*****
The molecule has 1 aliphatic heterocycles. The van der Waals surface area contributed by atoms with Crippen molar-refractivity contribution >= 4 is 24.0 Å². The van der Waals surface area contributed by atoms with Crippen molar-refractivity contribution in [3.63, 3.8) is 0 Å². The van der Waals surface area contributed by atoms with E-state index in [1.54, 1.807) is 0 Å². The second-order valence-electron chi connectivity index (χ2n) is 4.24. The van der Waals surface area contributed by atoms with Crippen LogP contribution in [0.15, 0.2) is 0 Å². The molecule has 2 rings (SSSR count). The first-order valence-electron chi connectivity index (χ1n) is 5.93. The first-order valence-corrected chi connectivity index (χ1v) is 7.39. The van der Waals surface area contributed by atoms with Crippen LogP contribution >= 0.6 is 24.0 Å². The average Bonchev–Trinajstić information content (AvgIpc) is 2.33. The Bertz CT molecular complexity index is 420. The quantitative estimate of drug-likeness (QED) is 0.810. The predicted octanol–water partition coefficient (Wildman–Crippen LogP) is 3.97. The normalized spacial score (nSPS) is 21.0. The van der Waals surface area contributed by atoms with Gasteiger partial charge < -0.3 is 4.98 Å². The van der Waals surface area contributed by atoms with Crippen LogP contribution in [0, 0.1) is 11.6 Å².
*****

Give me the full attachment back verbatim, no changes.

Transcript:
The molecule has 1 aliphatic heterocycles. The van der Waals surface area contributed by atoms with Crippen molar-refractivity contribution >= 4 is 24.0 Å². The van der Waals surface area contributed by atoms with Crippen molar-refractivity contribution in [3.63, 3.8) is 0 Å². The van der Waals surface area contributed by atoms with E-state index in [1.54, 1.807) is 0 Å². The second-order valence-electron chi connectivity index (χ2n) is 4.24. The van der Waals surface area contributed by atoms with Crippen LogP contribution in [0.15, 0.2) is 0 Å². The molecule has 2 rings (SSSR count). The first-order valence-electron chi connectivity index (χ1n) is 5.93. The first-order valence-corrected chi connectivity index (χ1v) is 7.39. The van der Waals surface area contributed by atoms with Crippen LogP contribution >= 0.6 is 24.0 Å². The average Bonchev–Trinajstić information content (AvgIpc) is 2.33. The Bertz CT molecular complexity index is 420. The quantitative estimate of drug-likeness (QED) is 0.810. The predicted octanol–water partition coefficient (Wildman–Crippen LogP) is 3.97. The normalized spacial score (nSPS) is 21.0. The van der Waals surface area contributed by atoms with Gasteiger partial charge < -0.3 is 4.98 Å². The van der Waals surface area contributed by atoms with Crippen LogP contribution in [0, 0.1) is 11.6 Å².